Kate first borrowed this Cartier-designed necklace – featuring a glitzy 38 diamonds, plus 13 emerald-cut diamonds and a pear-shared drop centre diamond – in 2014 at the National Portrait Gallery’s Annual Gala, and it’s been one of her faves ever since (she also wore it to the Queen’s 2019 Diplomatic Reception).
The necklace was a wedding gift to the Queen in 1947 from the last Nizam of Hyderabad, Mir Osman Ali Khan, one of the world’s richest rulers at the time.
The five-star online store for 1:1 super clone Cartier provides various kinds of AAA fake Cartier watches and luxury jewelries. For more details, please visit http://www.watchesdesign.top/.
Johann Rupert, chairman of Swiss luxury house Cie Financiere Richemont SA, said on Friday he had no mortal enemies in his industry, known for its bitter personal rivalries and historic feuds.
That’s a good thing, because Richemont, which owns online retailer Yoox Net-a-Porter, is cozying up to its nearest competitor in the fast-growing web market: New York-listed British retail platform Farfetch Ltd.
Richemont and China’s Alibaba Group Holding Ltd. will each buy $300 million in convertible notes in Farfetch, as well as invest $250 million each in its Chinese subsidiary. Richemont will have a 12.5% stake in the latter and could eventually, through the convertible, have a shareholding in Farfetch.
This is obviously good news for Farfetch, which gets two powerful new investors joining long-time shareholder Tencent Holdings Ltd. But the move has advantages for AAA perfect replica Cartier-owner Richemont too.
Rupert said there could be further cooperation between YNAP and Farfetch in the future. But putting them together would be the ultimate prize, particularly if this were to result in a spinoff or sale of YNAP by Richemont. Although investing in internet shopping makes sense strategically, the group’s online businesses led by YNAP continue to be loss-making.
YNAP and Farfetch are both online sellers of bling, but they operate differently. YNAP is like a traditional department store: It buys goods and holds them until they are sold to customers. The majority of Farfetch’s business is selling products on behalf of boutiques, which pay it a commission on every item it moves.
Combining both approaches would create a powerful platform that would dominate online luxury. This scale may also help to overcome the challenging economics of digital retail, whereby sellers must serve demanding customers and deal with high rates of returned goods. And it could help stave off competition from Amazon Inc., which has set its sights on high-end dresses and handbags.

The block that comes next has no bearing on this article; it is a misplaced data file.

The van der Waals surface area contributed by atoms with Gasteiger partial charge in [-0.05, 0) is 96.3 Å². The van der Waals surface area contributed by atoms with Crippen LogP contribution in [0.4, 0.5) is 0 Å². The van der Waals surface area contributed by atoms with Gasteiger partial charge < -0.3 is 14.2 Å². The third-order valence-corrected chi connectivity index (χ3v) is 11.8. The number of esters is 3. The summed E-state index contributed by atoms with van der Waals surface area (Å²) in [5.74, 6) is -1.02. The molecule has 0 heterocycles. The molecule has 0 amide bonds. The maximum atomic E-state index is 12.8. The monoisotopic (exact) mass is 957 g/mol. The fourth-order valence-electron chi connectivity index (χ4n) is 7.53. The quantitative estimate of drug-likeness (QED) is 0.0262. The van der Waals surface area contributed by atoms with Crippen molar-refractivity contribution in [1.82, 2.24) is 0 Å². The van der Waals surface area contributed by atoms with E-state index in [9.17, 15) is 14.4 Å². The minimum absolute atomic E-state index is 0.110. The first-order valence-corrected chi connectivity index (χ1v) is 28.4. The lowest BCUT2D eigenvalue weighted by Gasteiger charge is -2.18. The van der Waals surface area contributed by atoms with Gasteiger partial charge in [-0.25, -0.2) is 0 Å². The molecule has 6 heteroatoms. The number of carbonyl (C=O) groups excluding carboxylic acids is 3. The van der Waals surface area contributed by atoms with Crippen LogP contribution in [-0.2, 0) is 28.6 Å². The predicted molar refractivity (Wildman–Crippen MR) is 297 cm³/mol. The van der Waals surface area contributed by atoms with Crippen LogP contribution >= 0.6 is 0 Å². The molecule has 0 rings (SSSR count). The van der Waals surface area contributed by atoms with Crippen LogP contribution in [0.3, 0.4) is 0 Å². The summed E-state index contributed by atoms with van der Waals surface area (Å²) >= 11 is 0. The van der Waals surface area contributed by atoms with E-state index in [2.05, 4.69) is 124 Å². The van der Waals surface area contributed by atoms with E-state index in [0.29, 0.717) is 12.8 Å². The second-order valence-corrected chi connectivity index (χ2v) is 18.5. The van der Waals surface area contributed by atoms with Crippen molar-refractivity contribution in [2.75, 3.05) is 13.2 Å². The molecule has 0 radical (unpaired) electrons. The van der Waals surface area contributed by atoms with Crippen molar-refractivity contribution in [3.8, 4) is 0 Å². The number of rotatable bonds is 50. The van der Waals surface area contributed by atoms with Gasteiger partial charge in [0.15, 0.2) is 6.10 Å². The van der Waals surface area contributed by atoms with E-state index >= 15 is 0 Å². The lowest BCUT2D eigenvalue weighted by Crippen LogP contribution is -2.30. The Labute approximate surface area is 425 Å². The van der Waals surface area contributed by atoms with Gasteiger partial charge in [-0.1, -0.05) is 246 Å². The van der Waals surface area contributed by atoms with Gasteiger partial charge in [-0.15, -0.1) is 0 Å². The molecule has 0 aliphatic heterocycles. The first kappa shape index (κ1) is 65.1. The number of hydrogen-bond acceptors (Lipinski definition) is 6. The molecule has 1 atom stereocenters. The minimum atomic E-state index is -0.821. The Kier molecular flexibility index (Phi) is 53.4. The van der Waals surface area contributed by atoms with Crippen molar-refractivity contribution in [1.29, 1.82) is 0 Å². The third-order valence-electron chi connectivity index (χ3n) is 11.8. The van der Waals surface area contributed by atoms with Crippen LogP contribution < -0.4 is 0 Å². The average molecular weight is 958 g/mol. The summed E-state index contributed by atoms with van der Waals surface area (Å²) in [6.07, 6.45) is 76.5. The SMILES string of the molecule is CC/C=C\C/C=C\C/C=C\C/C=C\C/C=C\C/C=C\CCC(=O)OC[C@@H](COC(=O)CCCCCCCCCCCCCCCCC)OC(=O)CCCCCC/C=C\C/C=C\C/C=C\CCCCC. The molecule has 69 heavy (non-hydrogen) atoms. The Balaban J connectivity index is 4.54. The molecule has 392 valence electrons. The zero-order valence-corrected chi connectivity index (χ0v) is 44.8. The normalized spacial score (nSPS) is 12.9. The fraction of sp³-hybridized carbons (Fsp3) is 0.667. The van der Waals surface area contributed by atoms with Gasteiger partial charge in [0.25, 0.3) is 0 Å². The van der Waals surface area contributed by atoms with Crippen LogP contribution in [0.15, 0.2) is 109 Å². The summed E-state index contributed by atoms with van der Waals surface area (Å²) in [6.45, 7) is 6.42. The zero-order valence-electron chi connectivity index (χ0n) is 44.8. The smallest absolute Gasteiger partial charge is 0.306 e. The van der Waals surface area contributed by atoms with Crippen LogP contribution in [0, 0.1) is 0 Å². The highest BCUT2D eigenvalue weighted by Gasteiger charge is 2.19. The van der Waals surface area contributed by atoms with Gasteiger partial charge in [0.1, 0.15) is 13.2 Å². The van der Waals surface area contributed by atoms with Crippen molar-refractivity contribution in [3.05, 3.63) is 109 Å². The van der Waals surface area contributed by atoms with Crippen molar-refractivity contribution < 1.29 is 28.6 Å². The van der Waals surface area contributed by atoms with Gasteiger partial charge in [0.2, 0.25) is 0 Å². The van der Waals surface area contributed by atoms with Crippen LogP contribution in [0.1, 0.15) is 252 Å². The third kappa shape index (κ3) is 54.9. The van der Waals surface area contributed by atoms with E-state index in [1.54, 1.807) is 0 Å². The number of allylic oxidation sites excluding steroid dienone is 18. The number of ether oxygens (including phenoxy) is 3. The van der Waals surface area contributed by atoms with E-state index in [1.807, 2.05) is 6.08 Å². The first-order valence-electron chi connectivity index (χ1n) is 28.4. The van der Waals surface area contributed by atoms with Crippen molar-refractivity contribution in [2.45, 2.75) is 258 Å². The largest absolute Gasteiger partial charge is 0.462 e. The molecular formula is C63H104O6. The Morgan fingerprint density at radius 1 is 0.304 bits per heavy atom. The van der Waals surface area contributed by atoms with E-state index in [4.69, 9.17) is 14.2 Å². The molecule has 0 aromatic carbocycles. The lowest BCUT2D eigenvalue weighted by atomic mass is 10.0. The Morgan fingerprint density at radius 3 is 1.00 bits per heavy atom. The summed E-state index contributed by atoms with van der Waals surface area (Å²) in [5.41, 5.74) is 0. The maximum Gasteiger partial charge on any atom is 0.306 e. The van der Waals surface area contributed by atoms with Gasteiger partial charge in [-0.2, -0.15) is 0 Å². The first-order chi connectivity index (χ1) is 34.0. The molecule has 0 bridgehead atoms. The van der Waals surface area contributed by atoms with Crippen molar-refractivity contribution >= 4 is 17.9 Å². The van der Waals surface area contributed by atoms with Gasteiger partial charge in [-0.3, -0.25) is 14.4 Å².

Richemont isn’t the only company thinking this way. Artemis, the investment vehicle of the Pinault family, which is the biggest shareholder in Gucci-owner Kering SA, will also increase its investment in Farfetch, with a $50 million share purchase. Meanwhile, Francois-Henri Pinault, chief executive officer of Kering, will join Rupert and executives from Farfetch and Alibaba in a new steering committee focused on digital development of luxury brands. Richemont and Kering already cooperate in eyewear. Another point of contact will bring the two giants even closer.
This element is bound to spark speculation about a tie-up between Richemont and Kering. A combination of the two would make sense: It would bring Richemont’s prowess in watches and jewelry together with Kering’s muscular position in fashion and handbags. It would also make a formidable rival to competitor LVMH Moet Hennessy Louis Vuitton SE, which has now been emboldened by acquiring Tiffany & Co.
Rupert insisted on Friday that he was not interested in any mergers and that Richemont was not for sale. But the pandemic has shaken up the luxury industry, and it would not be surprising to see more new alliances forged.
This column does not necessarily reflect the opinion of the editorial board or Bloomberg LP and its owners.
Andrea Felsted is a Bloomberg Opinion columnist covering the consumer and retail industries. She previously worked at the Financial Times.